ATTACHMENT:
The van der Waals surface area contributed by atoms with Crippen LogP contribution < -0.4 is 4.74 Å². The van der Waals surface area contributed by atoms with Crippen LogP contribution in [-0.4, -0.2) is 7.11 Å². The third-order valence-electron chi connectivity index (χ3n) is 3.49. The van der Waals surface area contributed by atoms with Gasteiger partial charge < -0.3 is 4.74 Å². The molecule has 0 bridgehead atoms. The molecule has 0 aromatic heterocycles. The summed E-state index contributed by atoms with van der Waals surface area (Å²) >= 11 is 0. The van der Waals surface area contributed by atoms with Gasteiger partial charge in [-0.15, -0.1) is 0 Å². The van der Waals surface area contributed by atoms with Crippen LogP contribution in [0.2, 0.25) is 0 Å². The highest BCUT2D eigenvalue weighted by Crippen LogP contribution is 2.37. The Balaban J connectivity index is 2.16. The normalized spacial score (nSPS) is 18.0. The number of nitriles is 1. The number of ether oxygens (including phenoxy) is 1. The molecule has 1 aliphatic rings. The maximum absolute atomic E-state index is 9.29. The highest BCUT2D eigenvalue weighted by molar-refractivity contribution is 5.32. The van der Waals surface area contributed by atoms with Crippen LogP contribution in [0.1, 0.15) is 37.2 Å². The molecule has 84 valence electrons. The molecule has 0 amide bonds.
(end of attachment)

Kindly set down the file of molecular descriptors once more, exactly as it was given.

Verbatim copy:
The van der Waals surface area contributed by atoms with Crippen LogP contribution < -0.4 is 4.74 Å². The van der Waals surface area contributed by atoms with Crippen LogP contribution in [-0.4, -0.2) is 7.11 Å². The third-order valence-electron chi connectivity index (χ3n) is 3.49. The van der Waals surface area contributed by atoms with Gasteiger partial charge < -0.3 is 4.74 Å². The molecule has 0 bridgehead atoms. The molecule has 0 aromatic heterocycles. The summed E-state index contributed by atoms with van der Waals surface area (Å²) >= 11 is 0. The van der Waals surface area contributed by atoms with Gasteiger partial charge in [-0.15, -0.1) is 0 Å². The van der Waals surface area contributed by atoms with Crippen LogP contribution in [0.2, 0.25) is 0 Å². The highest BCUT2D eigenvalue weighted by Crippen LogP contribution is 2.37. The Balaban J connectivity index is 2.16. The normalized spacial score (nSPS) is 18.0. The number of nitriles is 1. The number of ether oxygens (including phenoxy) is 1. The molecule has 1 aliphatic rings. The maximum absolute atomic E-state index is 9.29. The highest BCUT2D eigenvalue weighted by molar-refractivity contribution is 5.32. The van der Waals surface area contributed by atoms with Crippen LogP contribution in [0.1, 0.15) is 37.2 Å². The molecule has 84 valence electrons. The molecule has 0 amide bonds.